Sunday, 21 November 2010

Austraila's first and only Republic by Bob Kavanagh (H.E. Assignment)

In 1851 gold was discovered in the area of Mount Bonan Yowing in Victoria, Australia. The discovery led to the founding of the town of Ballarat, whose population grew rapidly from 1000 a month after the discovery to over 20,000 two years later.

The authorities in Melbourne imposed a license on miners, who were constantly raided by police. Those without a license were brought to court, where they were fined and jailed. By 1854 miners became more and more disgruntled with the authorities, and their meeting and pleadings went unheeded.

Eventually they planned opposition to the police raids and elected one Peter Lalor to organise the miners. Peter lalor was the brother of James Fintan Lalor, the renowned Irish socialist reformer from County Laois.

Expecting more police raids, they began erecting barricades on Bakery Hill, Ballarat. One Mary McCloud made a blue flag from her wedding dress, on which she stitched five white stars in the shape of the stars of the Southern Cross.

Mary McCloud was to be married to Patrick Shanahan, a miner and one of the leaders chosen by Peter Lalor. The wedding was to have taken place on Sunday the 3rd of December 1854, so barricades were erected on Saturday 2nd and the flag was raised. The miners then declared the 'Republic of the Southern Cross.'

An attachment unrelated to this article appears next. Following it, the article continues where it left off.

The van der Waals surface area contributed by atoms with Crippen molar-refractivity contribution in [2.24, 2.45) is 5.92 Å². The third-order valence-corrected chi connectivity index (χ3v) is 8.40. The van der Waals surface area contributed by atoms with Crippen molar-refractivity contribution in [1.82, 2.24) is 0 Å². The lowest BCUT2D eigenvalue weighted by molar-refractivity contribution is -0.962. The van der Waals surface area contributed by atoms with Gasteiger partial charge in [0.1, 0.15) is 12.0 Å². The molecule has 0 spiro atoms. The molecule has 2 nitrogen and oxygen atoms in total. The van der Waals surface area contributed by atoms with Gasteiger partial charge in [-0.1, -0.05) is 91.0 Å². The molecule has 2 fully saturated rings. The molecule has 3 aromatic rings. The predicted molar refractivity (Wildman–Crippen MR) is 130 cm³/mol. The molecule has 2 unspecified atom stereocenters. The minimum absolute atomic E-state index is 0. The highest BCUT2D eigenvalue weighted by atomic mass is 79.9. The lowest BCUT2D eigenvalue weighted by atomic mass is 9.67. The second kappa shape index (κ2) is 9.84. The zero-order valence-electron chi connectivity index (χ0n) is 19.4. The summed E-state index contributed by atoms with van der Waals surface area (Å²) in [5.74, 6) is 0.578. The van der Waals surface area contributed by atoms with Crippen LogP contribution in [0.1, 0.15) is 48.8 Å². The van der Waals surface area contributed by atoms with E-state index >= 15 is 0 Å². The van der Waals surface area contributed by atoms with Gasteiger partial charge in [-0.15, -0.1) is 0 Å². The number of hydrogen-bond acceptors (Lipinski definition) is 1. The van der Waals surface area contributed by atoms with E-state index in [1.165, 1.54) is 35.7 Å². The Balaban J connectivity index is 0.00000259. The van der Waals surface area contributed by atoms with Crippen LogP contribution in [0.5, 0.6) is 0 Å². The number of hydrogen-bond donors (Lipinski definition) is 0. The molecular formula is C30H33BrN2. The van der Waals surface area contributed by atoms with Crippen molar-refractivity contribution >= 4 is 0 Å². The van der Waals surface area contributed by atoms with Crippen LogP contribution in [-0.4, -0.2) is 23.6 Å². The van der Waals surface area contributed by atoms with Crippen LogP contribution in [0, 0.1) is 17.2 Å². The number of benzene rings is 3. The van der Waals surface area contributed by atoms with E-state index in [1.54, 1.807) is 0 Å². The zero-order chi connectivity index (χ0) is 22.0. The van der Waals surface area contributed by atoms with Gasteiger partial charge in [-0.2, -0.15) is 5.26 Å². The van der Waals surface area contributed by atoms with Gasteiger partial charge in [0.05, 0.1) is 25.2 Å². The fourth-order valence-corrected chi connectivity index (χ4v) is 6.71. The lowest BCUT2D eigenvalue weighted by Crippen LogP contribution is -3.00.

On Sunday 3rd December 1854 over 300 soldiers and police arrived at the barricades where a number of miners and police were shot and killed. Amongst the dead was Patrick Shanahan.

The miners eventually surrendered to the soldiers rather than the police whose brutality and random slaughter the miners feared. The miners stand and the battle went down in history as the battle of the Eureka Stockade.

The Eureka stockade story is principally a social history, because it led to better conditions and more rights for the miners. It was also the first blow struck for more democracy in British ruled Australia. Many of the leaders of the rebellion were Irish who had been deported of left Ireland to escape hunger and deprivation at home, and many of whom wished to escape from British domination.

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